FOR IMMEDIATE RELEASE: January 13, 2015
THE POWER OF SONG: ELEANOR DUBINSKY AND HAJAR DEBUT THEIR NEW SONG ON JAN 29TH IN NYC!
Stacy Parker Le Melle
Afghan Women’s Writing Project
New York, NY – On January 29th singer-songwriter Eleanor Dubinsky will debut her songwriting collaboration with poet Hajar of the Afghan Women’s Writing Project at a 7pm concert at Rockwood Music Hall in New York City. Hajar will be in attendance. Tickets are $12.00 and can be purchased here.
Dubinsky, who is also a cellist, guitarist, and dancer, was inspired to work with an Afghan Women’s Writing Project writer after participating in the Passerine Project musical benefit in December.
“I was asked by (sponsor) BMI to read a poem at AWWP’s benefit at which students performed songs they had written based on poems by AWWP writers. It was an amazing, moving experience that really struck a chord because I have been focused on doing creative work directly related with critical social and global issues.”
Soon Dubinsky began working with Hajar, an AWWP poet who is in her first year of college in the United States. “Eleanor and I have had a very inspiring cooperation with each other,” says Hajar, who has had several poems published on the AWWP website. “We both have traveled hundreds of miles to meet and work on our project.”
They chose to write about domestic violence, a terrible problem faced by women all over the world, and one that is acute in Afghanistan. “The song is about a woman who experienced domestic violence despite believing her marriage was based on liberal values,” says Hajar. “The lyrics have a mixture of anger, emotion, and hopelessness, and love.”
Both writers have learned from their collaboration. “Eleanor and I are two different women, with different age, from different continent,” says Hajar. “But we both are sick of men controlling our emotions and body. We both want independence.”
Dubinsky found she gained a lot from the work itself: “I am following the winding road of a creative process. We are adjusting the lyrics and melody together, so it’s really a joint process.”
Dubinsky also reflected on what’s special about their collaboration: “We are two women who are creative and strong, from quite different backgrounds,” she said. “I am Jewish, Hajar is Muslim, We talk some about that. There are some restrictions about privacy, including being careful about using her full name. And I feel we are working not only for us, but also with the frame of AWWP, and I hope that what we do helps AWWP to get the word out.”
Be among the first to hear their song on January 29th at 7pm Rockwood Music Hall, Stage 3, 185 Orchard Street, New York City. 21 and Over. $12 cover. To learn more about the Afghan Women’s Writing Project, click here.
About Eleanor Dubinsky
Eleanor is a New York City based singer-songwriter, cellist, guitarist, and dancer. She writes original songs in English, French and Spanish with rhythmic influences from Brazil, Latin America and West Africa. She graduated from Brown University in 1998 with a degree focusing on art and social change. Eleanor performs regularly in New York City, nationally and internationally and has released two CDs to date, Touch The Sky and Listen To The Music. www.eleanordubinsky.com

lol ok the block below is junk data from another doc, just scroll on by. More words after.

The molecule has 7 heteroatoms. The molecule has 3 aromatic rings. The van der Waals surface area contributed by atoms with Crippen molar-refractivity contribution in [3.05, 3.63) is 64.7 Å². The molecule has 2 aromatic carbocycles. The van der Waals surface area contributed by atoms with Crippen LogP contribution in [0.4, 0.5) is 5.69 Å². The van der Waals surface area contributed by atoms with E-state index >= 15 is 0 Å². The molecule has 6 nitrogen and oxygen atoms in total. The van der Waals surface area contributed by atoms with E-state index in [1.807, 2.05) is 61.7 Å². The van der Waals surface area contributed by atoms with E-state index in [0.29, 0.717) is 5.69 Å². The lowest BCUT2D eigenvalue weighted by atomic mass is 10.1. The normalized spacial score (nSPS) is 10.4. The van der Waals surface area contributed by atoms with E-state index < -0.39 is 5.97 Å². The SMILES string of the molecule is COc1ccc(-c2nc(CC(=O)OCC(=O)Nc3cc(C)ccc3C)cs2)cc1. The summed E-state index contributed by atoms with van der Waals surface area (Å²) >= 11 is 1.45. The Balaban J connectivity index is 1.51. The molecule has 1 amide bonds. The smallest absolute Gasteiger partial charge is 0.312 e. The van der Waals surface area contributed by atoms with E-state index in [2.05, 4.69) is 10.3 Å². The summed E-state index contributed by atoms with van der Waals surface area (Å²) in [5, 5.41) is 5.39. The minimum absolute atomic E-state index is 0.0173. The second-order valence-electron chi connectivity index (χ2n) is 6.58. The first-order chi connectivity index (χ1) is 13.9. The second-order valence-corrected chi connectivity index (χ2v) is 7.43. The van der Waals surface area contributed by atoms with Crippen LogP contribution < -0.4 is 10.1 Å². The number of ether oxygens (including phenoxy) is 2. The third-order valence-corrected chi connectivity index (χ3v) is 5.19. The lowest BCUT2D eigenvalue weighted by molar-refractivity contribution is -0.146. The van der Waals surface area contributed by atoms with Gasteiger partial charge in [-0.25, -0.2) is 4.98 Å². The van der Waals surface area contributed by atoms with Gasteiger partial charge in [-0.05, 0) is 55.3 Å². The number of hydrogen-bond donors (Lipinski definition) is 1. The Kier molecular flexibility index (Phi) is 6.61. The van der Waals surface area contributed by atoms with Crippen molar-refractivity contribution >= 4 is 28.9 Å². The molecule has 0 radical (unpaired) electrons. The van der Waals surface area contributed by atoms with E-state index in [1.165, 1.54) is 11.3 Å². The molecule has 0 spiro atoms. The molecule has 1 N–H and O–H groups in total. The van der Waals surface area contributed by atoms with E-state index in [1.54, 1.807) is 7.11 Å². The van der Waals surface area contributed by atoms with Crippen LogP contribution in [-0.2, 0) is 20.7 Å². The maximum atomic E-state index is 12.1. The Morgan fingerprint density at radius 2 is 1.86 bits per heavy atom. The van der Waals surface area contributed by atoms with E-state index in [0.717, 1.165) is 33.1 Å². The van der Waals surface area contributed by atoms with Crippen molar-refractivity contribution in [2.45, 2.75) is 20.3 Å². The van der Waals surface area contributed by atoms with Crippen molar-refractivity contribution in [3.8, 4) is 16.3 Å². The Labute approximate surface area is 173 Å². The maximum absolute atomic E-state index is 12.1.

Hajar started writing for Afghan Women Writing Project from April 2015. In Afghanistan, she worked for GoodWeave, a non-profit organization working to end child labor, where she is still serving as a member of Standard Committee. Hajar has also worked as Project Manager with the Afghan Women‘s Education Center on a project that focused on enabling men and women to achieve more resilient livelihoods in a peaceful environment. In addition, Hajar worked as Monitoring and Evaluation Officer for the Cooperation Center for Afghanistan and as Admin/Finance Officer in Herat and Kabul with GIZ.
About the Afghan Women’s Writing Project
Founded in 2009 by American journalist Masha Hamilton, the Afghan Women’s Writing Project strives to give women the basic human right to tell their own stories – a right that has too often been denied. Through online writing workshops led by international writers, educators, and journalists, AWWP empowers women in seven of Afghanistan’s 34 provinces. Poems and essays are published in an online magazine that carries the writers’ voices to a global audience. www.awwproject.org.
Copyright © 2016 Afghan Women’s Writing Project, All rights reserved.
I think art making has to do with accepting that life is not how you want it to be, or fair, or a fairy tale. With accepting reality, accepting things as they are, rather than continuously being furious that they are not as you wish they were, you start to see and to value your story of how you wish they were as material, and free up a tremendous amount of energy for self expression.
Art doesn’t have to be true, but it has to be true to you, come from an authentic place. It’s not about facts, but it is about authenticity,
Continuously trying to change what is into what you wish it would be is like burning fuel into the atmosphere without powering anything– wasted gasoline that is polluting the world, when instead it could be fueling your life and creative practice. Telling the story of what you wish would be is powerful. Owning that wish, expressing, elaborating, detailing, decorating, hyperbolizing that story, telling it authentically and the best you can, being proud and courageous enough to say “I’m human and I imagine this,” that can be powerful.